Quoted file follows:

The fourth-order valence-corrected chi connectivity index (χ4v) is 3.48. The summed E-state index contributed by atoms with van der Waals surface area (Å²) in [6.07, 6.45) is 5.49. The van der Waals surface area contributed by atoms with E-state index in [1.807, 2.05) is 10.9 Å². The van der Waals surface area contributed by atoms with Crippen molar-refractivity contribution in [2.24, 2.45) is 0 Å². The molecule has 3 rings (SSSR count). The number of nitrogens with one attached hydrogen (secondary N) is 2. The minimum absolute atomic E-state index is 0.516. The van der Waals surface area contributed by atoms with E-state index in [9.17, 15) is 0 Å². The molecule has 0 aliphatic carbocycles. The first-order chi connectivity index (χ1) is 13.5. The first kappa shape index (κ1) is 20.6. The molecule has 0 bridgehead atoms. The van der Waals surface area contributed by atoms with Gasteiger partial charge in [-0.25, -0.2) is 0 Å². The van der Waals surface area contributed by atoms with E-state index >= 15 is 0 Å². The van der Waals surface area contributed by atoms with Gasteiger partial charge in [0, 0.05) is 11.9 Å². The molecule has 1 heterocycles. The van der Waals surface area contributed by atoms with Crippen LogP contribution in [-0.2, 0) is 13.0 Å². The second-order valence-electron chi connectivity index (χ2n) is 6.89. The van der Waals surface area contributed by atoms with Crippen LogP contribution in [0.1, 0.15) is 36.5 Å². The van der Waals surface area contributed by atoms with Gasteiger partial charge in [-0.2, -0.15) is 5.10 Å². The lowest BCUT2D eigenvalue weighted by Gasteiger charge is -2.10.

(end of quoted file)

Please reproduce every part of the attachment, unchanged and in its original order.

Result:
The fourth-order valence-corrected chi connectivity index (χ4v) is 3.48. The summed E-state index contributed by atoms with van der Waals surface area (Å²) in [6.07, 6.45) is 5.49. The van der Waals surface area contributed by atoms with E-state index in [1.807, 2.05) is 10.9 Å². The van der Waals surface area contributed by atoms with Crippen molar-refractivity contribution in [2.24, 2.45) is 0 Å². The molecule has 3 rings (SSSR count). The number of nitrogens with one attached hydrogen (secondary N) is 2. The minimum absolute atomic E-state index is 0.516. The van der Waals surface area contributed by atoms with E-state index in [9.17, 15) is 0 Å². The molecule has 0 aliphatic carbocycles. The first-order chi connectivity index (χ1) is 13.5. The first kappa shape index (κ1) is 20.6. The molecule has 0 bridgehead atoms. The van der Waals surface area contributed by atoms with Gasteiger partial charge in [-0.25, -0.2) is 0 Å². The van der Waals surface area contributed by atoms with E-state index >= 15 is 0 Å². The van der Waals surface area contributed by atoms with Gasteiger partial charge in [0, 0.05) is 11.9 Å². The molecule has 1 heterocycles. The van der Waals surface area contributed by atoms with Crippen LogP contribution in [-0.2, 0) is 13.0 Å². The second-order valence-electron chi connectivity index (χ2n) is 6.89. The van der Waals surface area contributed by atoms with Crippen LogP contribution in [0.1, 0.15) is 36.5 Å². The van der Waals surface area contributed by atoms with Gasteiger partial charge in [-0.2, -0.15) is 5.10 Å². The lowest BCUT2D eigenvalue weighted by Gasteiger charge is -2.10.